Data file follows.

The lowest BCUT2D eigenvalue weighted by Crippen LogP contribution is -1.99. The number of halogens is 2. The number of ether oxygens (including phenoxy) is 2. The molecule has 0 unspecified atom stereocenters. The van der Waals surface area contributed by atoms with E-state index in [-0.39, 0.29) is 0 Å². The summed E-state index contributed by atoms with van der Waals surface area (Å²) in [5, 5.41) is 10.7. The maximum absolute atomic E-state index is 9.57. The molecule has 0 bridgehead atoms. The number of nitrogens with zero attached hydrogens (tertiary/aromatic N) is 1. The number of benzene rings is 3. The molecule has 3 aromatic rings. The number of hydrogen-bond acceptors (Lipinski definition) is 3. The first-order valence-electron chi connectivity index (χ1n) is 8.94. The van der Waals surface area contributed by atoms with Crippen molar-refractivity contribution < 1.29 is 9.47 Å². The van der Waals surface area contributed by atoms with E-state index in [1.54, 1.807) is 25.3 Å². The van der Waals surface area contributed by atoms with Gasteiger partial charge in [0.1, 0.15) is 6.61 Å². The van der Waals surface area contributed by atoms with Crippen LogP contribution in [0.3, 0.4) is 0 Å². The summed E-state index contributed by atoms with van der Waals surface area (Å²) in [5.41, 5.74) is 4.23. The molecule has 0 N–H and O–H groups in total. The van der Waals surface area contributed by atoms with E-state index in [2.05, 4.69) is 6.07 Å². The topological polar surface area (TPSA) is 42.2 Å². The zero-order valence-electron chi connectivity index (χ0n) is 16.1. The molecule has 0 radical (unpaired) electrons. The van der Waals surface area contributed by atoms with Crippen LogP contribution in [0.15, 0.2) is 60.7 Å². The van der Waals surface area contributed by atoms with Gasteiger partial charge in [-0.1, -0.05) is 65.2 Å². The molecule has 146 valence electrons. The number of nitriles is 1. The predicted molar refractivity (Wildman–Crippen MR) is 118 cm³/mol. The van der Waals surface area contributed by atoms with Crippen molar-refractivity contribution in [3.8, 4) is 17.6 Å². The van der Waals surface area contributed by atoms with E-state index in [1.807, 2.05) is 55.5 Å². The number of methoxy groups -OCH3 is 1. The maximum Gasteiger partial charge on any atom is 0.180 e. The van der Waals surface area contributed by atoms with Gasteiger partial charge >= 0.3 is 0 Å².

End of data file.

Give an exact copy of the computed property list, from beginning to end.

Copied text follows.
The lowest BCUT2D eigenvalue weighted by Crippen LogP contribution is -1.99. The number of halogens is 2. The number of ether oxygens (including phenoxy) is 2. The molecule has 0 unspecified atom stereocenters. The van der Waals surface area contributed by atoms with E-state index in [-0.39, 0.29) is 0 Å². The summed E-state index contributed by atoms with van der Waals surface area (Å²) in [5, 5.41) is 10.7. The maximum absolute atomic E-state index is 9.57. The molecule has 0 bridgehead atoms. The number of nitrogens with zero attached hydrogens (tertiary/aromatic N) is 1. The number of benzene rings is 3. The molecule has 3 aromatic rings. The number of hydrogen-bond acceptors (Lipinski definition) is 3. The first-order valence-electron chi connectivity index (χ1n) is 8.94. The van der Waals surface area contributed by atoms with Crippen molar-refractivity contribution < 1.29 is 9.47 Å². The van der Waals surface area contributed by atoms with E-state index in [1.54, 1.807) is 25.3 Å². The van der Waals surface area contributed by atoms with Gasteiger partial charge in [0.1, 0.15) is 6.61 Å². The van der Waals surface area contributed by atoms with Crippen LogP contribution in [0.3, 0.4) is 0 Å². The summed E-state index contributed by atoms with van der Waals surface area (Å²) in [5.41, 5.74) is 4.23. The molecule has 0 N–H and O–H groups in total. The van der Waals surface area contributed by atoms with E-state index in [2.05, 4.69) is 6.07 Å². The topological polar surface area (TPSA) is 42.2 Å². The zero-order valence-electron chi connectivity index (χ0n) is 16.1. The molecule has 0 radical (unpaired) electrons. The van der Waals surface area contributed by atoms with Crippen LogP contribution in [0.15, 0.2) is 60.7 Å². The van der Waals surface area contributed by atoms with Gasteiger partial charge in [-0.1, -0.05) is 65.2 Å². The molecule has 146 valence electrons. The number of nitriles is 1. The predicted molar refractivity (Wildman–Crippen MR) is 118 cm³/mol. The van der Waals surface area contributed by atoms with Crippen molar-refractivity contribution in [3.8, 4) is 17.6 Å². The van der Waals surface area contributed by atoms with E-state index in [1.807, 2.05) is 55.5 Å². The number of methoxy groups -OCH3 is 1. The maximum Gasteiger partial charge on any atom is 0.180 e. The van der Waals surface area contributed by atoms with Gasteiger partial charge >= 0.3 is 0 Å².